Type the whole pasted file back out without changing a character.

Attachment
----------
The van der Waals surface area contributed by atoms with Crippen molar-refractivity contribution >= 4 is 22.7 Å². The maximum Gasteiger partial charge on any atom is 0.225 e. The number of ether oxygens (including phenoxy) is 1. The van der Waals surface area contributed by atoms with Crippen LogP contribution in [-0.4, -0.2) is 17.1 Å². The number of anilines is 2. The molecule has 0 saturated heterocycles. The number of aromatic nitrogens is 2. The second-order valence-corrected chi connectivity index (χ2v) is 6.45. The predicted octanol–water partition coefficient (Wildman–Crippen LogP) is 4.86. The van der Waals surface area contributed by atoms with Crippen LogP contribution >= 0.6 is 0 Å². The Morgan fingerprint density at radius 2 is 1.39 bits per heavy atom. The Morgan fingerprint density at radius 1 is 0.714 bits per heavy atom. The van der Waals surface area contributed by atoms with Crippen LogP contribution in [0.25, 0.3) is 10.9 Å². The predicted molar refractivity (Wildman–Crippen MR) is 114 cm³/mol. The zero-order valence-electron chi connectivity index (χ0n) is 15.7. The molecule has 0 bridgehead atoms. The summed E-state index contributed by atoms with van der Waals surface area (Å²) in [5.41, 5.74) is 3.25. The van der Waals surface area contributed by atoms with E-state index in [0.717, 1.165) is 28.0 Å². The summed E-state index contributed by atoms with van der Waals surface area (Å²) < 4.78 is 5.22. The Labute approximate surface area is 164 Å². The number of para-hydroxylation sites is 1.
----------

The van der Waals surface area contributed by atoms with Crippen molar-refractivity contribution >= 4 is 22.7 Å². The maximum Gasteiger partial charge on any atom is 0.225 e. The number of ether oxygens (including phenoxy) is 1. The van der Waals surface area contributed by atoms with Crippen LogP contribution in [-0.4, -0.2) is 17.1 Å². The number of anilines is 2. The molecule has 0 saturated heterocycles. The number of aromatic nitrogens is 2. The second-order valence-corrected chi connectivity index (χ2v) is 6.45. The predicted octanol–water partition coefficient (Wildman–Crippen LogP) is 4.86. The van der Waals surface area contributed by atoms with Crippen LogP contribution >= 0.6 is 0 Å². The Morgan fingerprint density at radius 2 is 1.39 bits per heavy atom. The Morgan fingerprint density at radius 1 is 0.714 bits per heavy atom. The van der Waals surface area contributed by atoms with Crippen LogP contribution in [0.25, 0.3) is 10.9 Å². The predicted molar refractivity (Wildman–Crippen MR) is 114 cm³/mol. The zero-order valence-electron chi connectivity index (χ0n) is 15.7. The molecule has 0 bridgehead atoms. The summed E-state index contributed by atoms with van der Waals surface area (Å²) in [5.41, 5.74) is 3.25. The van der Waals surface area contributed by atoms with E-state index in [0.717, 1.165) is 28.0 Å². The summed E-state index contributed by atoms with van der Waals surface area (Å²) < 4.78 is 5.22. The Labute approximate surface area is 164 Å². The number of para-hydroxylation sites is 1.